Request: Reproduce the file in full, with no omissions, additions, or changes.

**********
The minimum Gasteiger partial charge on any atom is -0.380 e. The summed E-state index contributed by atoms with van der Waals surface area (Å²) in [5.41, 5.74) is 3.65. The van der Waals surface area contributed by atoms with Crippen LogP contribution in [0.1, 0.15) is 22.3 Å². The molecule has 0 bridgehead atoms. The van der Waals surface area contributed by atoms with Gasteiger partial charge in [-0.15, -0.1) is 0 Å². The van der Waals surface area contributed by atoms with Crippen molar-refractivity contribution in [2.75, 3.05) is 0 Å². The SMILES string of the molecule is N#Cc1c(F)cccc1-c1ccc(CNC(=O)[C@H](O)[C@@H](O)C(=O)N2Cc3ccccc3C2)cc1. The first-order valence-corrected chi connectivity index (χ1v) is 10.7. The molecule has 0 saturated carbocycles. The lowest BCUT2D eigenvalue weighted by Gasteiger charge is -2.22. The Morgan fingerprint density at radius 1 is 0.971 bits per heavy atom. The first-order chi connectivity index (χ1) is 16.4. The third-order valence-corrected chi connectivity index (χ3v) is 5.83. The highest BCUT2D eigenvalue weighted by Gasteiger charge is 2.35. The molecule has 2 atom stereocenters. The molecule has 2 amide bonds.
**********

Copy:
The minimum Gasteiger partial charge on any atom is -0.380 e. The summed E-state index contributed by atoms with van der Waals surface area (Å²) in [5.41, 5.74) is 3.65. The van der Waals surface area contributed by atoms with Crippen LogP contribution in [0.1, 0.15) is 22.3 Å². The molecule has 0 bridgehead atoms. The van der Waals surface area contributed by atoms with Gasteiger partial charge in [-0.15, -0.1) is 0 Å². The van der Waals surface area contributed by atoms with Crippen molar-refractivity contribution in [2.75, 3.05) is 0 Å². The SMILES string of the molecule is N#Cc1c(F)cccc1-c1ccc(CNC(=O)[C@H](O)[C@@H](O)C(=O)N2Cc3ccccc3C2)cc1. The first-order valence-corrected chi connectivity index (χ1v) is 10.7. The molecule has 0 saturated carbocycles. The lowest BCUT2D eigenvalue weighted by Gasteiger charge is -2.22. The Morgan fingerprint density at radius 1 is 0.971 bits per heavy atom. The first-order chi connectivity index (χ1) is 16.4. The third-order valence-corrected chi connectivity index (χ3v) is 5.83. The highest BCUT2D eigenvalue weighted by Gasteiger charge is 2.35. The molecule has 2 atom stereocenters. The molecule has 2 amide bonds.